[ 387 Pa. Page 124]

    important fact which is decisive in this case, viz., such a contract creates a prima facie valid inter vivos gift of a joint interest (with right of survivorship) in all the property in said box, and the burden of proof shifts to the parties contesting the gift to prove a want of intention or a failure of delivery. This burden they have failed to sustain.

The evidence with respect to the box and the key supports, instead of disproves, a completed gift to the wife. That evidence showed that on June 24th and August 14th, 1953, King alone, and on July 23, 1954, King and his wife, and on August 12th and October 14th, 1954, his wife, exercised their respective right of access to the box. King had had two keys to the box prior to the contract of February 19, 1953. Obviously, Mrs. King could not have gotten into the box without a key. While there was no eye-witness evidence of the delivery of one of the two keys - because the lower Court correctly sustained an objection to an offer of proof by the wife, who, having an adverse interest, was incompetent - the record contains the following evidence of delivery to Mrs. King of the key to the safe deposit box:

1. Mr. I. Burdette Coldren, a practicing attorney in Fayette County, who represented the estate, testified that after Mr. King's death Mrs. King came to his office and showed him a key ring or key chain containing a number of keys. She took off the key ring and gave to him for safekeeping a key to the safe deposit box No. 1060 which she and her husband had jointly rented under the aforesaid contract or lease dated February 19, 1953. He also testified that she turned over to him a handkerchief containing some keys, papers and other objects belonging to the estate, and among the keys was Mr. King's key to the safe deposit

[ 387 Pa. Page 125]

The lower Court erroneously believing - even after Mrs. King had proved the contract which established a joint ownership of the property in her - that she had the burden of further proving a delivery of a key to her, held that the witnesses' statements concerning the key were too loose and indefinite because they did not give details of when and where the key had been delivered by King to Mrs. King. Such detail was not indispensable, nor do we agree that, taken with all the other evidence in the case, the testimony concerning the key was too loose and indefinite.

The Court below and the appellees rely mainly upon Chadrow v. Kellman, 378 Pa. 237, 106 A.2d 594. That case is clearly distinguishable. In that case the Court*fn3 held that there had been no valid inter vivos gift because "It is conceded that decedent alone received and kept both keys to the box and that claimant never had possession of either key and never had access to the box... since claimant never had access to the safe deposit box, the donor did not divest himself of dominion over the property claimed. ..."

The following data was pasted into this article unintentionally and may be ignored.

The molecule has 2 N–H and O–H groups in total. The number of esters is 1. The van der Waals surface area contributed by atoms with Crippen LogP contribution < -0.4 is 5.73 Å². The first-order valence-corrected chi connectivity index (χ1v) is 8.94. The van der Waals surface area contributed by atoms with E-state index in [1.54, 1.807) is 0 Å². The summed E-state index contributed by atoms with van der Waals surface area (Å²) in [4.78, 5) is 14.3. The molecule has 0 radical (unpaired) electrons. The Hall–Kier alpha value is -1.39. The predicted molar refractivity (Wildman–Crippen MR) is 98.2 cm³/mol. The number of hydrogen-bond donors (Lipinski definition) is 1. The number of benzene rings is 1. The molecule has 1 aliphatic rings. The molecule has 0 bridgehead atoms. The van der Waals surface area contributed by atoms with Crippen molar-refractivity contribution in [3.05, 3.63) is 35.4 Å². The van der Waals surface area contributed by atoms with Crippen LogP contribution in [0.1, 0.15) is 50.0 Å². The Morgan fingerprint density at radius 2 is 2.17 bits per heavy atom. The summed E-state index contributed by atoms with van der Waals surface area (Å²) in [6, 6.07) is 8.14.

[ 387 Pa. Page 127]

In the instant case there was no evidence that the decedent kept both keys and that Mrs. King never had possession of a key or access to the box. On the contrary the parol evidence corroborated the written contract and showed that Mrs. King actually possessed a key to the box and actually used her right of access to the box. King's executrix not only failed to sustain her burden of proof, but, as above mentioned, the oral evidence supported a completed gift to the donee.

The lower Court also relied upon Tomayko v. Carson, 368 Pa., supra. That case is likewise clearly distinguishable. In that case the owner of a safe deposit box and of the securities therein executed with the alleged donee a joint lease of the box. The Court held (a) that mere joint access to a safe deposit box is not evidence of a completed gift to the claimant of the contents of the box nor of a joint ownership of the securities found therein, and (b) (the majority held) that the declarations of decedent that a gift had been made were too loose and vague to support such a gift. In the Tomayko case it is important to note that there was no contract declaring that the property was owned jointly or jointly with right of survivorship; instead there was, we repeat, merely a joint lease of a safe deposit box.

Another question is here involved, namely, the ownership of the household furniture which was contained in an apartment occupied by Mr. and Mrs. King in a residence owned by decedent and his sister. Where furniture is contained, at the death of a husband, in a house or apartment which was then or formerly owned or rented by him, the ancient presumption still prevails - notwithstanding the doubt expressed in Fine v. Fine, 366 Pa. 227, 77 A.2d 436 - that he is the owner of such furniture: Schwartz Estate, 166 Pa. Superior Ct. 459,

[ 387 Pa. Page 12871]

A.2d 831; Chadwick Estate, 154 Pa. Superior Ct. 157, 35 A.2d 582; Matheny Estate, 164 Pa. Superior Ct. 18, 63 A.2d 477. A wife can over this presumption by evidence that she paid for or inherited the furniture, or acquired it by gift, or that they jointly paid for it, or by any other evidence sufficient to prove ownership. Mrs. King's evidence was insufficient to overcome this presumption.


The decree is affirmed as to the furniture claimed by the wife. the decree is reversed as to the securities which were in the safe deposit box of Harry C. King and Ruby T. King at the time of King's death. Costs shall be paid by the Estate of Harry C. King.


Mr. Justice JONES is of the opinion that the claimant's evidence failed to meet the legal requirements of the proof necessary to establish a valid gift inter vivos. Compare, e.g., Tomayko v. Carson, 368 Pa. 379, 83 A.2d 907.